Administration and scoring 

PCL-5 is a self-reported questionnaire that patients can complete without supervision. This 20-item questionnaire takes 5–10 minutes to complete. The length and self-reporting nature of PCL-5 makes it ideal to be completed in a waiting room before a psychological evaluation or session or as part of a research study. 

When completing the PCL-5, patients are given one of the following three formats:

  • PCL-5 with Criterion A assessment

  • PCL-5 without Criterion A assessment (typically used when trauma exposure is measured by another method)

  • PCL-5 with an extended Criterion A assessment and a revised Life Events Checklist for DSM-5 (LEC-5). 

While PCL-5 can be completed by a patient, its results need to be scored by a professional and can be done so in the following four ways: 

  1. Total symptom severity score: This score is created by adding the scores for all 20 items in the questionnaire. The total symptom severity score ranges from 0–80.

  2. DSM-V symptom cluster severity score: Scores can also be created by adding the results with a specific cluster. In this case, you would get an individual score for each cluster. Items 1–5 = cluster B, items 6–7 = cluster C, items 8–14 = cluster D, and items 15–20 = cluster E.

  3. Provisional PTSD diagnosis: A provisional PTSD diagnosis can be made by assigning an endorsed symptom to each item in PCL-5 that scores a 2 (“Moderately”) or higher. To reach a provisional diagnosis, the DSM-V diagnostic rules are then followed, which require at least one B item (questions 1–5), one C item (questions 6–7), two D items (questions 8–14), and two E items (questions 15–20) for diagnosis.

  4. PCL-5 cutoff score: A PCL-5 cutoff score that falls between 31 and 33 indicates that PTSD is probable, although not definitive. However, various cutoff scores may be needed based on the populations being tested and the purpose of the screening test. 


Interpretation of PCL-5 results needs to be completed by a clinician. There are many factors a clinician will consider when interpreting the results, including the characteristics of the setting where the PCL-5 was completed and the overall goal of the PCL-5 assessment. 

The clinician will also consider where the score sits in relation to the cutoff score to help reduce provisional false positives while also improving the detection of potential PTSD cases. 

Measuring change 

The PTSD Checklist is not used only as an initial evaluation before diagnosis but can also be used post-diagnosis to determine if treatment is improving the symptoms of PTSD. 

So how is change measured? When the PCL for DSM-IV was still in use, a 5–10 point change in scores demonstrated a reliable change in symptoms, while a 10–20 point change showed clinically significant change. Because of this, a 5-point change was previously recommended as the minimum threshold for treatment response, and a 10-point change was used as the minimum threshold for clinically meaningful treatment.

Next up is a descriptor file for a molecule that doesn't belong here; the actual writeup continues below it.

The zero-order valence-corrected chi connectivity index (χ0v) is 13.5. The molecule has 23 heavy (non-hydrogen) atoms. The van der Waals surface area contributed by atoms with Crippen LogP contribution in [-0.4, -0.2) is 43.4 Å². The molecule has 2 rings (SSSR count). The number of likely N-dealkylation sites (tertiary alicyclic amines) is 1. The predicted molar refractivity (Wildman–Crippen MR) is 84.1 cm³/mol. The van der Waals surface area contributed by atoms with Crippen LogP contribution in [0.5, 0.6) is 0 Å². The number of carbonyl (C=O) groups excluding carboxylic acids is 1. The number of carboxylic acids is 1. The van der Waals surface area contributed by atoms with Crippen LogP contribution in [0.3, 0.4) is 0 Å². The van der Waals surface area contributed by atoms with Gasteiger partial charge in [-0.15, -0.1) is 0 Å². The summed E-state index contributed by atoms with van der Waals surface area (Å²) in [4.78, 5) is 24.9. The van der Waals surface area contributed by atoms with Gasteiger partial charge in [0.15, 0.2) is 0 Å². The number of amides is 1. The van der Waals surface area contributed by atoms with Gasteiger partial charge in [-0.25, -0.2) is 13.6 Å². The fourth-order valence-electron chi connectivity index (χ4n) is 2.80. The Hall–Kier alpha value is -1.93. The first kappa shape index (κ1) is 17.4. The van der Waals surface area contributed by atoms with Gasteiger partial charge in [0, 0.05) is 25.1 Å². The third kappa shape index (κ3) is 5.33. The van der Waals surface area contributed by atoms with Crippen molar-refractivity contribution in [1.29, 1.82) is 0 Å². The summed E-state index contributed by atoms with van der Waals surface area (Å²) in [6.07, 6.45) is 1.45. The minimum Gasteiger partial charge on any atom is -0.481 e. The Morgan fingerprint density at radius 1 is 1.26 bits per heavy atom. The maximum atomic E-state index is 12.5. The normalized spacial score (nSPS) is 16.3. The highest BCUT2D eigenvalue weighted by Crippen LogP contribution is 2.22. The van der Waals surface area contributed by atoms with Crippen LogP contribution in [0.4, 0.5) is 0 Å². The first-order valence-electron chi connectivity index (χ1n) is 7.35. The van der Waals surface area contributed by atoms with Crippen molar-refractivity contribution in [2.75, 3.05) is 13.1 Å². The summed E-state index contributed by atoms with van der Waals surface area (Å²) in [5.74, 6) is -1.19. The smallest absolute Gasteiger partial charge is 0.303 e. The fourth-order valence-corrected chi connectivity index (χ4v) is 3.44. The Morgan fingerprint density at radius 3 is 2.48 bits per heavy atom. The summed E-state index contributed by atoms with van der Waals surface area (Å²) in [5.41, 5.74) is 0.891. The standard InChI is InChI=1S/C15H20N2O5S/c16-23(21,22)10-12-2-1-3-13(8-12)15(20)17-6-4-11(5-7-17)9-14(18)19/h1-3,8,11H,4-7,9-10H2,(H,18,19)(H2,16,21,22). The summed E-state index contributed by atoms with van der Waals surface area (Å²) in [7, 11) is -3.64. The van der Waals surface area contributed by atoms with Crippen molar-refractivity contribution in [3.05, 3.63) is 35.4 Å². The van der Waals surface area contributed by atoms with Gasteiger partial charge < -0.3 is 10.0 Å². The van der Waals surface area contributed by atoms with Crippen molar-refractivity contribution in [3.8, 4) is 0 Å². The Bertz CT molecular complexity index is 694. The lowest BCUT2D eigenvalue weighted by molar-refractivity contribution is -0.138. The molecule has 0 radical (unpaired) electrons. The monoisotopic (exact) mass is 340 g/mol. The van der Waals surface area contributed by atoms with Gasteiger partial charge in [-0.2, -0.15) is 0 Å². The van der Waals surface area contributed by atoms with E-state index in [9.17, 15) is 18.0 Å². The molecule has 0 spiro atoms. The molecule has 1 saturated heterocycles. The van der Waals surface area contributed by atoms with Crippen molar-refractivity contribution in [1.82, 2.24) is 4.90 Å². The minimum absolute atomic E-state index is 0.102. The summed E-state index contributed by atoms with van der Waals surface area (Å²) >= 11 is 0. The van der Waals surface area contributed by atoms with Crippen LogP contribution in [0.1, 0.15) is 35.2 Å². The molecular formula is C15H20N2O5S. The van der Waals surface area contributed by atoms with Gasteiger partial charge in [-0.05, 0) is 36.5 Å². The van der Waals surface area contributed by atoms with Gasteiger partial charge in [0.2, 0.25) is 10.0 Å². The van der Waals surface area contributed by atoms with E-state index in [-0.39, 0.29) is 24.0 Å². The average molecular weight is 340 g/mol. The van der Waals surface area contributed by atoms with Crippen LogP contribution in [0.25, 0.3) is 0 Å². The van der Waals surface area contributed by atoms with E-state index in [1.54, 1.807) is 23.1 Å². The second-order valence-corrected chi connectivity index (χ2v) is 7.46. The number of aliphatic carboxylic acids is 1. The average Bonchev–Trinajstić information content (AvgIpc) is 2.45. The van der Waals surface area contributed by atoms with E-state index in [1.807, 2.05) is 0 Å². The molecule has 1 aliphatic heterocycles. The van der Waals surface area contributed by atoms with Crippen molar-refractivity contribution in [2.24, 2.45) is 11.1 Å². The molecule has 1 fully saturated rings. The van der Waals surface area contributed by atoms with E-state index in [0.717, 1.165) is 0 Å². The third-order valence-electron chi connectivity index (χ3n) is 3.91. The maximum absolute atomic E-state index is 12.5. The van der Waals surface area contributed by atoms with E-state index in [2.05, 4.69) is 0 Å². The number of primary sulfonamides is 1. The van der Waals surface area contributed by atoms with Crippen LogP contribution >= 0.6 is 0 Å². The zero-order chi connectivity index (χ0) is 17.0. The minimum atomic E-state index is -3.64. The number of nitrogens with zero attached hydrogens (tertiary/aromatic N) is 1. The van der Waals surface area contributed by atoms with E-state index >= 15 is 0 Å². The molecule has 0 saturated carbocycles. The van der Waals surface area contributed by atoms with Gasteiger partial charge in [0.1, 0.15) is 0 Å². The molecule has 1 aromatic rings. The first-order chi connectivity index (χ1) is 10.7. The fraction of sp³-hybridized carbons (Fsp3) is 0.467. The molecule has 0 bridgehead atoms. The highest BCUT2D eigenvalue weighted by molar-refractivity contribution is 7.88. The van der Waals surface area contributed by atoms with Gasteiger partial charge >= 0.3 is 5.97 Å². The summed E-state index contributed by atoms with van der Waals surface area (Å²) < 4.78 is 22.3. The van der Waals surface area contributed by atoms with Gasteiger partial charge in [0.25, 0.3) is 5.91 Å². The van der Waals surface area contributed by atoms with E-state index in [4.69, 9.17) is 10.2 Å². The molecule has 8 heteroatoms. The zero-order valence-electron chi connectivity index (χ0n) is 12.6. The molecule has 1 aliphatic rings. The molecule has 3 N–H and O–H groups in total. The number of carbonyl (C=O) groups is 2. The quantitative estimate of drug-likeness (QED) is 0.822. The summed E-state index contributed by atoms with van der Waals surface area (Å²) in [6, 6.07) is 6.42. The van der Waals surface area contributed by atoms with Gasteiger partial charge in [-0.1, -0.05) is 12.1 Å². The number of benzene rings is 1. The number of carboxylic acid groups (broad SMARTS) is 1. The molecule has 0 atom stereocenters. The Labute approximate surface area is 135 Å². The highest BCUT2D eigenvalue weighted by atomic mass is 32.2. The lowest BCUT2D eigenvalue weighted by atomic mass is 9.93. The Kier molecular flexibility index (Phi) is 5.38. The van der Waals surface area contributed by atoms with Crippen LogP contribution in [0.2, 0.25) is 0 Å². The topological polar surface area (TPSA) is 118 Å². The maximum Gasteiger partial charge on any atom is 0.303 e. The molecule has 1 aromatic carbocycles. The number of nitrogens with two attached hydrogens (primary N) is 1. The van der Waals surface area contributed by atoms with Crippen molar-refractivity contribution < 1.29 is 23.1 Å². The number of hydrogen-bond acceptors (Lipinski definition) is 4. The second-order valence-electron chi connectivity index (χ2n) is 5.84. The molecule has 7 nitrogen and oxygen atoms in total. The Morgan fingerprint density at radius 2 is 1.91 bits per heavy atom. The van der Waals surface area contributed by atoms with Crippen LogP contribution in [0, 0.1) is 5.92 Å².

Unfortunately, the measures of change have not yet been finalized for PCL-5, but it is expected that the range of change will be similar to PCL for DSM-IV. Until the updated measures are released, it’s recommended that the old change measures from PCL for DSM-IV be used in their place. 

Should we be using the checklist? 

The PTSD Checklist can be a useful screening tool, especially when used thoughtfully. Reviews¹ have praised the PTSD Checklist, which has several strengths as a PTSD screening test. While initially used for diagnosing PTSD in the military veteran population, several studies³ have now shown it to be an accurate diagnostic tool in the civilian populations in many different countries. 

While the PTSD Checklist can be extremely useful as a provisional diagnostic tool, it is not a perfect system and has been criticized for emphasizing convenience over precision. Bias, analysis, and variation can all impact the accuracy of any screening test.

However, when the PTSD Checklist is analyzed with a high sensitivity cutoff score and is used alongside second-tier PTSD diagnostic tools, it can be a useful and relatively accurate measure. 

When to reach out for help 

If you’ve been experiencing symptoms relevant to PTSD, you may want to consider reaching out to a medical professional. This is especially important if your symptoms have lasted longer than a month without improving, are worsening, or negatively impacting your life. In this case, you should reach out to a close friend, doctor, or psychologist as soon as possible. 

If your PTSD-like symptoms have developed into thoughts of self-harm or suicidal ideations, you should contact emergency services immediately. 

The lowdown

The PTSD Checklist is a useful pre-diagnostic tool to help indicate which patients may be experiencing PTSD. Recent changes to the checklist (PCL for DSM-IV to PCL-5 for DSM-5) have updated symptoms and scoring results to provide a more accurate provisional diagnostic tool. 

It’s important to remember that PCL-5 does not provide a definitive diagnosis, and further psychological evaluation is required to reach a confirmed diagnosis of PTSD. However, it is a useful, time-efficient way to identify patients most at risk of having the disorder.

Have you considered clinical trials for Post-traumatic stress disorder (PTSD)?

We make it easy for you to participate in a clinical trial for Post-traumatic stress disorder (PTSD), and get access to the latest treatments not yet widely available - and be a part of finding a cure.